Online courses require a significant time commitment from students. Students new to online learning tend to underestimate this time commitment significantly. Students who are successful in online courses are highly motivated learners who "schedule" time for their online courses just like a face-to-face course. Find regular times in your weekly schedule to dedicate to this course.
1. Technology and technology skills: Be prepared with the proper hardware, software, and skills to maneuver in an online class. An online orientation is available to online students. Make use of this tool to help prepare you to be ready when your course begins.
2. Organization: Develop a routine at the beginning of the semester. Address tasks in small pieces to prevent an overwhelming feeling.
3. Productive Time: Planning to use the most productive time and mapping out what will be accomplished can foster better productivity. Students benefit most if they are directed in their learning and hold themselves accountable for working productively.
4. Regular Work: Student should work regularly, everyday if possible. Long stretches tend not to be very productive.
5. Overcoming Obstacles: Obstacles include –need for help during late hours, hunger, noise, fatigue, or interruptions. Plan ahead to avoid these situations.
6. Email Management: Organize your emails so they do not interrupt your studying. Turn the notification off during study times, have emails directed to prepared folders.
7. Multi-tasking: Open several windows so you can access multiple resources at once. Creating multiple open windows enables the learner to be doing one thing on the computer while the computer is performing another function and thereby multi-task.
8. Course Objectives: Students need to be sure they can identify material important to meeting the course objectives.
9. Cooperative Learning: Study groups can be helpful in learning course content. Share notes and outlines between classmates or create a study group.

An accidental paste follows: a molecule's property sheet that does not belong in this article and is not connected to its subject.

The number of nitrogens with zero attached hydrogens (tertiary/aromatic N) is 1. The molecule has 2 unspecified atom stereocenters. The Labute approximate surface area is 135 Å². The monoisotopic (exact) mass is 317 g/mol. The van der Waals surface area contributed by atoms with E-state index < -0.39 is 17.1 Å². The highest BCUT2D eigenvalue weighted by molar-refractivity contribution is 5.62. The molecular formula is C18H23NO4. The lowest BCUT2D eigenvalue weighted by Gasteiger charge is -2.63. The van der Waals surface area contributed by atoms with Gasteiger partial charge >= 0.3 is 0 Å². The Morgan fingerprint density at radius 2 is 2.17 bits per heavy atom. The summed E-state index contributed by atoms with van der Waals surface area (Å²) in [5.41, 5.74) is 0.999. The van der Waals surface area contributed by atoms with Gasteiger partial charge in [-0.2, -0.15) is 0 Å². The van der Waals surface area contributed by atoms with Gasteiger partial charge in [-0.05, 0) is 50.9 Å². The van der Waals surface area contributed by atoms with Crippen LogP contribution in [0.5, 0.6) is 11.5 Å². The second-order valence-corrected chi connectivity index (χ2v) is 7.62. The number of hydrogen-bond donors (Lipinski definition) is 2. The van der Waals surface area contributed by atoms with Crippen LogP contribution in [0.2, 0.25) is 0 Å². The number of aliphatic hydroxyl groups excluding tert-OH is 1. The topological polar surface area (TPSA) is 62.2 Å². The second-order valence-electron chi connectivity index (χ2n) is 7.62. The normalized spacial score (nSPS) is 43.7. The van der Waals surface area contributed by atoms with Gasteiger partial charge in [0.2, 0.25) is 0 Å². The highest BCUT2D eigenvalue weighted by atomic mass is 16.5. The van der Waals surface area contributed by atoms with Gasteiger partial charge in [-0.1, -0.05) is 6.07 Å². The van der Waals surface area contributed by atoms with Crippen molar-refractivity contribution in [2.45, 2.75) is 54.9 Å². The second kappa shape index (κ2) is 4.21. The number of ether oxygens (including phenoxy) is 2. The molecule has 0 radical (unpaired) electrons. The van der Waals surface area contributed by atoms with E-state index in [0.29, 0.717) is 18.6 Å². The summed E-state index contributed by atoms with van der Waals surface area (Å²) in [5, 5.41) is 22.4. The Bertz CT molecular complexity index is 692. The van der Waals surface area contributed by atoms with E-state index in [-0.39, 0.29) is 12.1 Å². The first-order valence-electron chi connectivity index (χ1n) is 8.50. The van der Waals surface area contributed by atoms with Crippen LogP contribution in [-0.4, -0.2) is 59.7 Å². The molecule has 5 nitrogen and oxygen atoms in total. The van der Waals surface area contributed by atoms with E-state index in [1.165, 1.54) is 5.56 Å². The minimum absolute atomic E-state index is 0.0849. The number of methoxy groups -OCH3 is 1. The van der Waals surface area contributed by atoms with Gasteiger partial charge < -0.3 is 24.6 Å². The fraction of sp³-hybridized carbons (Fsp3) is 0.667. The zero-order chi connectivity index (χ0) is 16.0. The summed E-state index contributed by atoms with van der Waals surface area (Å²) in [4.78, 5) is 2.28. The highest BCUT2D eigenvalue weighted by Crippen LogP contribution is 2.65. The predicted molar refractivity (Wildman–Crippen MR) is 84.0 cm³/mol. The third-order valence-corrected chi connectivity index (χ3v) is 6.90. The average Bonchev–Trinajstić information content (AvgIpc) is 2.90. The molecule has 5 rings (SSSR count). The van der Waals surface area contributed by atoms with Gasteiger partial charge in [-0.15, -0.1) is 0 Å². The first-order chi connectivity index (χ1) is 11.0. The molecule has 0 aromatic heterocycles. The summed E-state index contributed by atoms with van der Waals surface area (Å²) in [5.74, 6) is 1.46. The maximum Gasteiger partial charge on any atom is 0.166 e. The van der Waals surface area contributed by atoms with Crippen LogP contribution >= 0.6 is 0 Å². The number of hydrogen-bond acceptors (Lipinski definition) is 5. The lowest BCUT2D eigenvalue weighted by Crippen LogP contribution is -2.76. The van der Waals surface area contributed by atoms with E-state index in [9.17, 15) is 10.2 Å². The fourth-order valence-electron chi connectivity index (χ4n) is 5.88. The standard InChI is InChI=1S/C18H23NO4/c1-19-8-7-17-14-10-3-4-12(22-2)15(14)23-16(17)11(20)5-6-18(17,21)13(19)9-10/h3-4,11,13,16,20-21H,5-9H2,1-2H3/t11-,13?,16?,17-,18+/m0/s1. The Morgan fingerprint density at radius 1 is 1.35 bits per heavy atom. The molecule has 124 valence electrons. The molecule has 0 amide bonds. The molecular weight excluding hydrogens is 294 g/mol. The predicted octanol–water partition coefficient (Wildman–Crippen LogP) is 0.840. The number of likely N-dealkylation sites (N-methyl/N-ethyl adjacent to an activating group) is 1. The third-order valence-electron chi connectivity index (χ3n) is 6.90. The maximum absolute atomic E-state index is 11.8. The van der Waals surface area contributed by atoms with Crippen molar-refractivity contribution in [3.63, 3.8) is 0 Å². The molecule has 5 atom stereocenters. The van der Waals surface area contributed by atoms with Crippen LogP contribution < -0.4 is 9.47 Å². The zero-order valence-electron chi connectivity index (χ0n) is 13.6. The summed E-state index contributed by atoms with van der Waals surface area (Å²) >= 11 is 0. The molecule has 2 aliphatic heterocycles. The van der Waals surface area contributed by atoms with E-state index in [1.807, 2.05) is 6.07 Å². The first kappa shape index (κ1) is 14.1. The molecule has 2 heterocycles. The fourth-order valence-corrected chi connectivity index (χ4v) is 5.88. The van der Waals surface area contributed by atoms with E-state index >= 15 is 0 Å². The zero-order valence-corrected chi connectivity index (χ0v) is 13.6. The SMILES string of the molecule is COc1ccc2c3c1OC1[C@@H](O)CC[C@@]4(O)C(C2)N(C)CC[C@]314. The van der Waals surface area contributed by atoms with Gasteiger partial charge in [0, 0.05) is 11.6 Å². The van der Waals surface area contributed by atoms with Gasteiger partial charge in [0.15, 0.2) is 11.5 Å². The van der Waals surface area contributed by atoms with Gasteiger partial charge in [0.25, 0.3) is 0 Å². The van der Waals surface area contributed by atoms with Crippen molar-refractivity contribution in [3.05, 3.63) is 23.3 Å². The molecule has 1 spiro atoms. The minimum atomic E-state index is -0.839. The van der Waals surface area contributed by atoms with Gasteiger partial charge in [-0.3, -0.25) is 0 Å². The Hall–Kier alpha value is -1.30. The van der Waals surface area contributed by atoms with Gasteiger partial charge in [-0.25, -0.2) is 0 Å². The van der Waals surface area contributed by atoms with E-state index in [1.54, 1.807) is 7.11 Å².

10. Study Opportunities: Maximize learning opportunities, make learning portable. Make flashcards to help you study anytime and any place.
11. Reinforcement: Make note of your accomplishments. Use check off lists.
12. Neurological Learning: Using multiple senses can reinforce and speed learning. Use methods involving as many senses as possible to strengthen learning.
13. Planned Progess: Map the activities of the semester on a calendar. Plan for tests and set deadlines.
14. Questioning: Adult learners benefit from taking an active role in their learning by asking
Source: Northam, S. (October, 2005). Tips for time management with online learning. Online Journal of Nursing Informatics (OJNI), 9, (3) [Online]. Available at http://eaa-knowledge.com/ojni/ni/9_3/northam.htm
Have an Alternative Technology Plan
Every student participating in a Distance Education course is responsible for finding immediate alternate access to a computer with Internet connectivity as a backup for any technical difficulties they may experience. Technical difficulties can include, but are not limited to, problems with a student's computer hardware/software or lack of service by a student's Internet Service Provider (ISP) or Cable Provider. Technical issues do not constitute the extension of an assignment, project, quiz or exam deadline unless agreed upon by the instructor.